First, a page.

Aug. 7 (Bloomberg) -- Italian and Spanish two-year notes fell for the first time in five days as investors pared bets the European Central Bank will be able to stem the debt crisis through buying government bonds.
The decline in shorter-maturity debt saw the extra yield investors demand to hold Spain’s 10-year bonds over two-year notes narrow from a record set yesterday. Italian lawmakers hold a final vote on spending-reduction measures today after a government report showed the economy shrank for a fourth quarter. German 10-year bunds fell before a debt sale tomorrow. Greece sold six-month bills.
“We’ve seen a bit of a reversal of the recent curve steepening,” said Orlando Green, a fixed-income strategist at Credit Agricole Corporate & Investment Bank in London, referring to a situation where longer-maturity yields rise more than those on shorter-dated debt. “There’s a bit of political risk in Italy, with a Parliamentary vote on spending cuts seen as a possible hurdle.”
Italy’s two-year note yield climbed 15 basis points, or 0.15 percentage point, to 3.19 percent at 5 p.m. London time. The 4.25 percent bond due July 2014 fell 0.28, or 2.80 euros per 1,000-euro ($1,242) face amount, to 101.975.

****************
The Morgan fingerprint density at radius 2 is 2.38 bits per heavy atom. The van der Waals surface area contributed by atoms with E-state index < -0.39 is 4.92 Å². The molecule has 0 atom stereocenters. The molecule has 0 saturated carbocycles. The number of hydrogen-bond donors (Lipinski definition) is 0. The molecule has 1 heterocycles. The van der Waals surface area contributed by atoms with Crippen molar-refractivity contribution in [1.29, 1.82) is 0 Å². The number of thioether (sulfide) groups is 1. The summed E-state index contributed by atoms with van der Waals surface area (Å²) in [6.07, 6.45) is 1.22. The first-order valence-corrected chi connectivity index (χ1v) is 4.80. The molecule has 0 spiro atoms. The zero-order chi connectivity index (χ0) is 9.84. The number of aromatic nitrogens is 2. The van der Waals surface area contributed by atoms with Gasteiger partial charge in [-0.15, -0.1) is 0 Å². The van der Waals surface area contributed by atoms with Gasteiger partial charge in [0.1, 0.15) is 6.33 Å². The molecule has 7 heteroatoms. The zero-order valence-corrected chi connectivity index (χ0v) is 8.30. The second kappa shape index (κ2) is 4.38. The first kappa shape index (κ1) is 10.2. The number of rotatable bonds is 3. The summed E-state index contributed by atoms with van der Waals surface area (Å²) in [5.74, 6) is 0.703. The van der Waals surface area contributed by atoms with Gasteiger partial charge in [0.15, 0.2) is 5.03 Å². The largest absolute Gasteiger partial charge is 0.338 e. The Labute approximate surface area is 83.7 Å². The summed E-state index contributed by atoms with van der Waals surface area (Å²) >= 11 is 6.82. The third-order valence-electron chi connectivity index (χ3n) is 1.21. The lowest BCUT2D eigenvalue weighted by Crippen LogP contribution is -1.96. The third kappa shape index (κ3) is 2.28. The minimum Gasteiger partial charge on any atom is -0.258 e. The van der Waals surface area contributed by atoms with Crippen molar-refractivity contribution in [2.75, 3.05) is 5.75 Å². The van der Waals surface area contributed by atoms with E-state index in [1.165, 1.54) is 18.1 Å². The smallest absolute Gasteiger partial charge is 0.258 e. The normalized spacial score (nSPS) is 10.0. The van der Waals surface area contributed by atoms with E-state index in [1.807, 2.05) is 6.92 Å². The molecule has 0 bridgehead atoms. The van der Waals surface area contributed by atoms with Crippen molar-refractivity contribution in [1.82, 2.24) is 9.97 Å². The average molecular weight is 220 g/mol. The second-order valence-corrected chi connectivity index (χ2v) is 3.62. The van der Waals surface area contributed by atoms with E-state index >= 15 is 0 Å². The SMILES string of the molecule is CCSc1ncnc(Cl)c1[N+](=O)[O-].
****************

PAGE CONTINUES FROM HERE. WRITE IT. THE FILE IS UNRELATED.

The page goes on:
The Spanish two-year yield increased 36 basis points to 3.85 percent, while the 10-year yield climbed 12 basis points to 6.86 percent. The spread between the two securities shrank by 14 basis points to 312 basis points, after widening to a record 343 basis points yesterday.
Yields on Italian and Spanish notes have tumbled since ECB President Mario Draghi said on Aug. 2 that any bond purchases undertaken by the bank in unison with the European Financial Stability Facility would focus on shorter-maturity debt.
Nations will need to make a request before the central bank or European bailout funds will buy their bonds, he said. The European Union today said it has received no requests to activate the program.
The German 10-year bund yield climbed nine basis points to 1.49 percent. The two-year yield rose three basis points to minus 0.03 percent.
The country will auction 4 billion euros of 10-year securities tomorrow.
Italy’s gross domestic product slid 0.7 percent in the second quarter, according to a preliminary report today. The contraction was less than the median forecast for a 0.8 percent decline in a Bloomberg News survey. A separate report showed German factory orders declined in June more than twice as much as economists estimated.
Greece sold six-month bills at an average yield of 4.68 percent, compared with 4.70 percent at the previous auction of the securities on July 10.
The yield on Greek government debt due February 2023 dropped 48 basis points to 24.60 percent. The price rose 0.56 to 19.43 percent of face value.
Volatility on Portuguese bonds was the highest in euro-area markets today, followed by those of Finland and Germany, according to measures of 10-year debt, the spread between two-year and 10-year securities and credit-default swaps.
Portuguese 10-year bonds advanced for a ninth day, with the yield dropping 42 basis points to 10.05 percent. The rate on two-year notes fell 74 basis points to 5.90 percent after touching 5.83 percent, the lowest level since March 2011.
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